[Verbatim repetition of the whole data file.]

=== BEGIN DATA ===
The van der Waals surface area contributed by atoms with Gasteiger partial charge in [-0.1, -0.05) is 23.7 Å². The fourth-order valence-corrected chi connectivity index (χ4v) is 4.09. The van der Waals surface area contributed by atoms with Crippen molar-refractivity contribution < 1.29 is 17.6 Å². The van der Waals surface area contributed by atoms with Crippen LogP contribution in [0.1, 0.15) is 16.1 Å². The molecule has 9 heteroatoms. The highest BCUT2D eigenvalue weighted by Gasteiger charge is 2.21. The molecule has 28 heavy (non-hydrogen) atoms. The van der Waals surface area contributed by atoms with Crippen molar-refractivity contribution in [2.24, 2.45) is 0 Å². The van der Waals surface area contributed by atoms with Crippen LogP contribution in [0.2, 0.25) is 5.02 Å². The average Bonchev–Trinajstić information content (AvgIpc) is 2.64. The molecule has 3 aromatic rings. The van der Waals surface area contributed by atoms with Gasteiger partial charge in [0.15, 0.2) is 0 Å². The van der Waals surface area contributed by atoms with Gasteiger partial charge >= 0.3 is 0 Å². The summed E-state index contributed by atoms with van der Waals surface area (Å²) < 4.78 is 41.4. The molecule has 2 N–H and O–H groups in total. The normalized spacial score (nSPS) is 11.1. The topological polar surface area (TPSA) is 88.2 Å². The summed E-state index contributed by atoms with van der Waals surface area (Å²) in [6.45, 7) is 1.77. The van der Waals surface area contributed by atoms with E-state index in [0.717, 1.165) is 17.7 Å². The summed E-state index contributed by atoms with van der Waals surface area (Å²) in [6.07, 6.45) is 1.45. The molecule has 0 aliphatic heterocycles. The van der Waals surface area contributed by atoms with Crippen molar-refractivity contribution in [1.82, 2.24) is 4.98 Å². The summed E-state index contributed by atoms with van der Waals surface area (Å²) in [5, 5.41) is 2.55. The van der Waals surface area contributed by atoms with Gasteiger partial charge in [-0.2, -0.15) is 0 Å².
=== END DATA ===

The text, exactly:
The van der Waals surface area contributed by atoms with Gasteiger partial charge in [-0.1, -0.05) is 23.7 Å². The fourth-order valence-corrected chi connectivity index (χ4v) is 4.09. The van der Waals surface area contributed by atoms with Crippen molar-refractivity contribution < 1.29 is 17.6 Å². The van der Waals surface area contributed by atoms with Crippen LogP contribution in [0.1, 0.15) is 16.1 Å². The molecule has 9 heteroatoms. The highest BCUT2D eigenvalue weighted by Gasteiger charge is 2.21. The molecule has 28 heavy (non-hydrogen) atoms. The van der Waals surface area contributed by atoms with Crippen molar-refractivity contribution in [2.24, 2.45) is 0 Å². The van der Waals surface area contributed by atoms with Crippen LogP contribution in [0.2, 0.25) is 5.02 Å². The average Bonchev–Trinajstić information content (AvgIpc) is 2.64. The molecule has 3 aromatic rings. The van der Waals surface area contributed by atoms with Gasteiger partial charge in [0.15, 0.2) is 0 Å². The van der Waals surface area contributed by atoms with Gasteiger partial charge >= 0.3 is 0 Å². The summed E-state index contributed by atoms with van der Waals surface area (Å²) < 4.78 is 41.4. The molecule has 2 N–H and O–H groups in total. The normalized spacial score (nSPS) is 11.1. The topological polar surface area (TPSA) is 88.2 Å². The summed E-state index contributed by atoms with van der Waals surface area (Å²) in [6.45, 7) is 1.77. The van der Waals surface area contributed by atoms with E-state index in [0.717, 1.165) is 17.7 Å². The summed E-state index contributed by atoms with van der Waals surface area (Å²) in [6.07, 6.45) is 1.45. The molecule has 0 aliphatic heterocycles. The van der Waals surface area contributed by atoms with Crippen molar-refractivity contribution in [1.82, 2.24) is 4.98 Å². The summed E-state index contributed by atoms with van der Waals surface area (Å²) in [5, 5.41) is 2.55. The van der Waals surface area contributed by atoms with Gasteiger partial charge in [-0.2, -0.15) is 0 Å².